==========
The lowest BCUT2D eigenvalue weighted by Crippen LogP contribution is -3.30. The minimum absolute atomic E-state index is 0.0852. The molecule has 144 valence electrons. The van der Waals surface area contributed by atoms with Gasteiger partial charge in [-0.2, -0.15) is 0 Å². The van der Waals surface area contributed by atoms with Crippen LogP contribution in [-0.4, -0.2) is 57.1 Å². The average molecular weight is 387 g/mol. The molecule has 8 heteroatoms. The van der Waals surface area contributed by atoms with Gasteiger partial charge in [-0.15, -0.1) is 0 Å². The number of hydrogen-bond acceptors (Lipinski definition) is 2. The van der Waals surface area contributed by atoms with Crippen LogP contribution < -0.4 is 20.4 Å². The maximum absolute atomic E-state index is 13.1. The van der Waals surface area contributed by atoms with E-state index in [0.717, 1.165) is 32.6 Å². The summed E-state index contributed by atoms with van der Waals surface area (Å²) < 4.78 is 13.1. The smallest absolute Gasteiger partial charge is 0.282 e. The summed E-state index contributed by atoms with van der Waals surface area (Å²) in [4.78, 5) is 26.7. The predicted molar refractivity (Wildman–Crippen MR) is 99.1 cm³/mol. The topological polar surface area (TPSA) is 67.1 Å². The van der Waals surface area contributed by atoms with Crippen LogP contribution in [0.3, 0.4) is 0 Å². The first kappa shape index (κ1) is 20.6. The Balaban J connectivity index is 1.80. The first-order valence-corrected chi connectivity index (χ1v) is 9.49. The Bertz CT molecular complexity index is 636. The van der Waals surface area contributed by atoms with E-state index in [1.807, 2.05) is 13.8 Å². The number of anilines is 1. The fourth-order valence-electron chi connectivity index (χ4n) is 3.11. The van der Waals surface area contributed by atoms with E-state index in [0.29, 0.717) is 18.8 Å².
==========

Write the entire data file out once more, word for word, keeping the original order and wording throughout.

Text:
The lowest BCUT2D eigenvalue weighted by Crippen LogP contribution is -3.30. The minimum absolute atomic E-state index is 0.0852. The molecule has 144 valence electrons. The van der Waals surface area contributed by atoms with Gasteiger partial charge in [-0.2, -0.15) is 0 Å². The van der Waals surface area contributed by atoms with Crippen LogP contribution in [-0.4, -0.2) is 57.1 Å². The average molecular weight is 387 g/mol. The molecule has 8 heteroatoms. The van der Waals surface area contributed by atoms with Gasteiger partial charge in [-0.15, -0.1) is 0 Å². The number of hydrogen-bond acceptors (Lipinski definition) is 2. The van der Waals surface area contributed by atoms with Crippen LogP contribution < -0.4 is 20.4 Å². The maximum absolute atomic E-state index is 13.1. The van der Waals surface area contributed by atoms with E-state index in [0.717, 1.165) is 32.6 Å². The summed E-state index contributed by atoms with van der Waals surface area (Å²) < 4.78 is 13.1. The smallest absolute Gasteiger partial charge is 0.282 e. The summed E-state index contributed by atoms with van der Waals surface area (Å²) in [4.78, 5) is 26.7. The predicted molar refractivity (Wildman–Crippen MR) is 99.1 cm³/mol. The topological polar surface area (TPSA) is 67.1 Å². The van der Waals surface area contributed by atoms with Crippen LogP contribution in [0.3, 0.4) is 0 Å². The first kappa shape index (κ1) is 20.6. The Balaban J connectivity index is 1.80. The first-order valence-corrected chi connectivity index (χ1v) is 9.49. The Bertz CT molecular complexity index is 636. The van der Waals surface area contributed by atoms with E-state index in [1.807, 2.05) is 13.8 Å². The number of anilines is 1. The fourth-order valence-electron chi connectivity index (χ4n) is 3.11. The van der Waals surface area contributed by atoms with E-state index in [0.29, 0.717) is 18.8 Å².